Have a fairy tale lover or a fantasy art fan on your list? Or maybe just a collector of coffee table books? Either way, Arthur Rackham: A Life with Illustration by James Hamilton is a great gift. You may not be familiar with Arthur Rackham by name, but you’ll most likely recognize some of his work. Rackham was a master of wizened trolls, gnarled trees, and transparent fairies.
Working in pen, ink and watercolor, Rackham’s work is vividly imaginative, often dark, and loaded with elegant details. According to Wikipedia, director Guillermo del Toro cites Rackham as a visual influence in the DVD special features for both Pan’s Labyrinth and Hellboy.
Born in 1867, a young Rackham sketched late into the night under the covers, and after he was caught and scolded, would sneak in just a pencil and draw on the pillows. He later eked out a living drawing caricatures and painting portraits, etc, until he became successful as an illustrator, developing a relationship with Washington Irving. He eventually brought the original Rip Van Winkle to life in 1905. Among the other classics illustrated by Rackham (but not all originally) are Gulliver’s Travels (1900), Grimm’s Fairy Tales (1900), Alice’s Adventures in Wonderland (1907), A Christmas Carol (1915), Poe’s Tales of Mystery and Imagination (1935), and The Wind in the Willows (published after his death in 1940).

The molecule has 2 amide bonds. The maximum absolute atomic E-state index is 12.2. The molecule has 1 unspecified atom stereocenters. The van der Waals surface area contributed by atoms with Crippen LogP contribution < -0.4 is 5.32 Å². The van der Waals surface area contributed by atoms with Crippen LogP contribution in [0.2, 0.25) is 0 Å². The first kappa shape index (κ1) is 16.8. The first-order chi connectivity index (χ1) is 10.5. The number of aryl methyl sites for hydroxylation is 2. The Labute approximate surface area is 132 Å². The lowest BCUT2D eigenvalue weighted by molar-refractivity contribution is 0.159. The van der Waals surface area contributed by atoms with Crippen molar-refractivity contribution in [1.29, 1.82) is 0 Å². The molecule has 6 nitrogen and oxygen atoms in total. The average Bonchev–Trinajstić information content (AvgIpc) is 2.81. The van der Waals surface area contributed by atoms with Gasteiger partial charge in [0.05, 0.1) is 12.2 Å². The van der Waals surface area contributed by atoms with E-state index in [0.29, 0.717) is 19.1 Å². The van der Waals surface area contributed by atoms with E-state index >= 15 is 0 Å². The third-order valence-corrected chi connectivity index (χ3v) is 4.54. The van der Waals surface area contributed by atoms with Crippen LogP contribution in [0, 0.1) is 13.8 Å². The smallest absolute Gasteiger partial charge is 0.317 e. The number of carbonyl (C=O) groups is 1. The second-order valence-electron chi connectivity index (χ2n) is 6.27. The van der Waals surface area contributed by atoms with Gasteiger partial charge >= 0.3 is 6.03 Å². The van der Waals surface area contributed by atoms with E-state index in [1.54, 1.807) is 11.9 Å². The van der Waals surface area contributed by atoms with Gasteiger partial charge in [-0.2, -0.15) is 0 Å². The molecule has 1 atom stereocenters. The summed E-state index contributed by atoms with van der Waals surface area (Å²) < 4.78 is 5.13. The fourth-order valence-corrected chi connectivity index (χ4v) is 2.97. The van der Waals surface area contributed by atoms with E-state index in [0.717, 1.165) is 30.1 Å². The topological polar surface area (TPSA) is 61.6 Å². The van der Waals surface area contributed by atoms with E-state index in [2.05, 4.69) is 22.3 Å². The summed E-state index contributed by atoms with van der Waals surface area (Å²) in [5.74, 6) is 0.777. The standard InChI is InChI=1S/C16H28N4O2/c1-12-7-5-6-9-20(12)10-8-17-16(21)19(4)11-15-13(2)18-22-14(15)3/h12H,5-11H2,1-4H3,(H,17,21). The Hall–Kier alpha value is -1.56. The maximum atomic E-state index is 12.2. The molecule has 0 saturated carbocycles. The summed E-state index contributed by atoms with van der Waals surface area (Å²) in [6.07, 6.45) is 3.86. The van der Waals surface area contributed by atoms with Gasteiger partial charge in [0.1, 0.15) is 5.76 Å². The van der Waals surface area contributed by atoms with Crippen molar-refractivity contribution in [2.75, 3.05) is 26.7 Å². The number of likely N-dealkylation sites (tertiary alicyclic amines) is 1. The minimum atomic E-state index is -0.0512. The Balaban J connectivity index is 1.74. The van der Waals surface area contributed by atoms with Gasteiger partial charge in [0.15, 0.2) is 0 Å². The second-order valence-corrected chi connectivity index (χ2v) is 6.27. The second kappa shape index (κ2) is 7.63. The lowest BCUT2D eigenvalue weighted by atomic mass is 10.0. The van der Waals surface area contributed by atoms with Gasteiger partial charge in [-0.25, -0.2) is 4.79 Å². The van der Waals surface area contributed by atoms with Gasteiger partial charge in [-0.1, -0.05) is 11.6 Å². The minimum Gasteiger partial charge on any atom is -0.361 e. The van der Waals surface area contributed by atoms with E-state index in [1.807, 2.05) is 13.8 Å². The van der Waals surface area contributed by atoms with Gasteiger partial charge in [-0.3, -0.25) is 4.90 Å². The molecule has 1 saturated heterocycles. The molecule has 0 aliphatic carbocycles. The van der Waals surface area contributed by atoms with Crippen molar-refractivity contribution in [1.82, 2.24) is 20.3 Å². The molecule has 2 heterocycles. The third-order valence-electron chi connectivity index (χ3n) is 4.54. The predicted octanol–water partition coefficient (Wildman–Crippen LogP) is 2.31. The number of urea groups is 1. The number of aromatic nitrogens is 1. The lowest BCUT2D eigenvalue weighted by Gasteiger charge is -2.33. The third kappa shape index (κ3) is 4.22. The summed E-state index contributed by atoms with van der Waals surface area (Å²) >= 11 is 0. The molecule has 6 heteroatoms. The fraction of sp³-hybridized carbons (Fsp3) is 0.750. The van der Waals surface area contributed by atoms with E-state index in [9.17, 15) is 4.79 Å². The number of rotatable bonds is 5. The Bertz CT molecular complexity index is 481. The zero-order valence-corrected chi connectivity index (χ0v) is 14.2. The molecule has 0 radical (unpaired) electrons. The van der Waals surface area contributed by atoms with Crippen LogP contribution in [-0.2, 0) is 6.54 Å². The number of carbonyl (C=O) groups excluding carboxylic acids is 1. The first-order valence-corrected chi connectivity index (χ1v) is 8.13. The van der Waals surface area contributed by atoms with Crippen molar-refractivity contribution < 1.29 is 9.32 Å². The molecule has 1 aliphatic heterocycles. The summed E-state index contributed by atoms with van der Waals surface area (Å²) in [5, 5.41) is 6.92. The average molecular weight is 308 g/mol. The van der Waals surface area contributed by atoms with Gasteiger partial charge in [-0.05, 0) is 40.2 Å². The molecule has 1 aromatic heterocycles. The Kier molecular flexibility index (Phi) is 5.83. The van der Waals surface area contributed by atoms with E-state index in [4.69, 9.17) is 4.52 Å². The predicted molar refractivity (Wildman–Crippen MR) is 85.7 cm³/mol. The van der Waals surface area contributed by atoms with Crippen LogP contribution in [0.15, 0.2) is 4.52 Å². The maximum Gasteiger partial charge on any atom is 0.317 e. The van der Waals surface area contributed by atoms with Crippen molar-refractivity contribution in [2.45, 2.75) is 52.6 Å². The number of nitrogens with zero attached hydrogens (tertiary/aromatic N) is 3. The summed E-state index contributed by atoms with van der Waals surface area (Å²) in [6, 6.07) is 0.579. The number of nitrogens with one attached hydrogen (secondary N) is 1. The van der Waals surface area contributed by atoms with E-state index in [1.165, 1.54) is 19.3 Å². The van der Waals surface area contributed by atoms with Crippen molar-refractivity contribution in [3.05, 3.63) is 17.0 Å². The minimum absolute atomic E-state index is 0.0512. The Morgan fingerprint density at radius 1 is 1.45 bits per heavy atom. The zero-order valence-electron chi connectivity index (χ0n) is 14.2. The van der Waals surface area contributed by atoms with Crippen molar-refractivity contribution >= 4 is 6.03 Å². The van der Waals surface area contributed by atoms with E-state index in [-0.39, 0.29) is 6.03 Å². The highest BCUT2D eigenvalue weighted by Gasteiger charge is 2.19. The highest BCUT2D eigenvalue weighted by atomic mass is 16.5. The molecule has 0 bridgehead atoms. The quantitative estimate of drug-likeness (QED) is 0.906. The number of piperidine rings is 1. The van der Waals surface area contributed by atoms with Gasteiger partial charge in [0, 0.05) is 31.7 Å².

I got this book as a somewhat random Christmas present back in 1999, but I quickly fell in love with the illustrations and can now immediately recognize any works by him, many of which are online. By the way, my version of the book has this more impressive image on the cover, entitled “Suddenly the branches twined round her and turned into two arms”, from Little Brother and Little Sister (1917), by the Brothers Grimm. Here is another favorite of mine included in the book: “Jewels from the Deep“.
I recommend this book for anyone with great imagination.
Image via Amazon